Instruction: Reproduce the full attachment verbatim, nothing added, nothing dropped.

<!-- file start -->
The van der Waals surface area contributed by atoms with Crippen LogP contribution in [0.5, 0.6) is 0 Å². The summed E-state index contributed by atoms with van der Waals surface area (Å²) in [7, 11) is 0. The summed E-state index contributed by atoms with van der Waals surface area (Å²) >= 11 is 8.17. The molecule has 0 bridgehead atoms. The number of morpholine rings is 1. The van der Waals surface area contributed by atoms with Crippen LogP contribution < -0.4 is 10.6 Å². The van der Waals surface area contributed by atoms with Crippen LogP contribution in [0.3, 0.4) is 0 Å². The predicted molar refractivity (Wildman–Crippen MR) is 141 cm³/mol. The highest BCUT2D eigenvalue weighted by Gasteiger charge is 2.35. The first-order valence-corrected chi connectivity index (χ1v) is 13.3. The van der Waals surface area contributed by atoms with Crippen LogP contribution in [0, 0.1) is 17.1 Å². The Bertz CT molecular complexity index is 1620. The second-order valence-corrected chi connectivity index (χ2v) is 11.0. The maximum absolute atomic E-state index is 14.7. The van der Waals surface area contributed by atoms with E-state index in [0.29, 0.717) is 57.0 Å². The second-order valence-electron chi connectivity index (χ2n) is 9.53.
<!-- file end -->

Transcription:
The van der Waals surface area contributed by atoms with Crippen LogP contribution in [0.5, 0.6) is 0 Å². The summed E-state index contributed by atoms with van der Waals surface area (Å²) in [7, 11) is 0. The summed E-state index contributed by atoms with van der Waals surface area (Å²) >= 11 is 8.17. The molecule has 0 bridgehead atoms. The number of morpholine rings is 1. The van der Waals surface area contributed by atoms with Crippen LogP contribution < -0.4 is 10.6 Å². The van der Waals surface area contributed by atoms with Crippen LogP contribution in [0.3, 0.4) is 0 Å². The predicted molar refractivity (Wildman–Crippen MR) is 141 cm³/mol. The highest BCUT2D eigenvalue weighted by Gasteiger charge is 2.35. The first-order valence-corrected chi connectivity index (χ1v) is 13.3. The van der Waals surface area contributed by atoms with Crippen LogP contribution in [0, 0.1) is 17.1 Å². The Bertz CT molecular complexity index is 1620. The second-order valence-corrected chi connectivity index (χ2v) is 11.0. The maximum absolute atomic E-state index is 14.7. The van der Waals surface area contributed by atoms with E-state index in [0.29, 0.717) is 57.0 Å². The second-order valence-electron chi connectivity index (χ2n) is 9.53.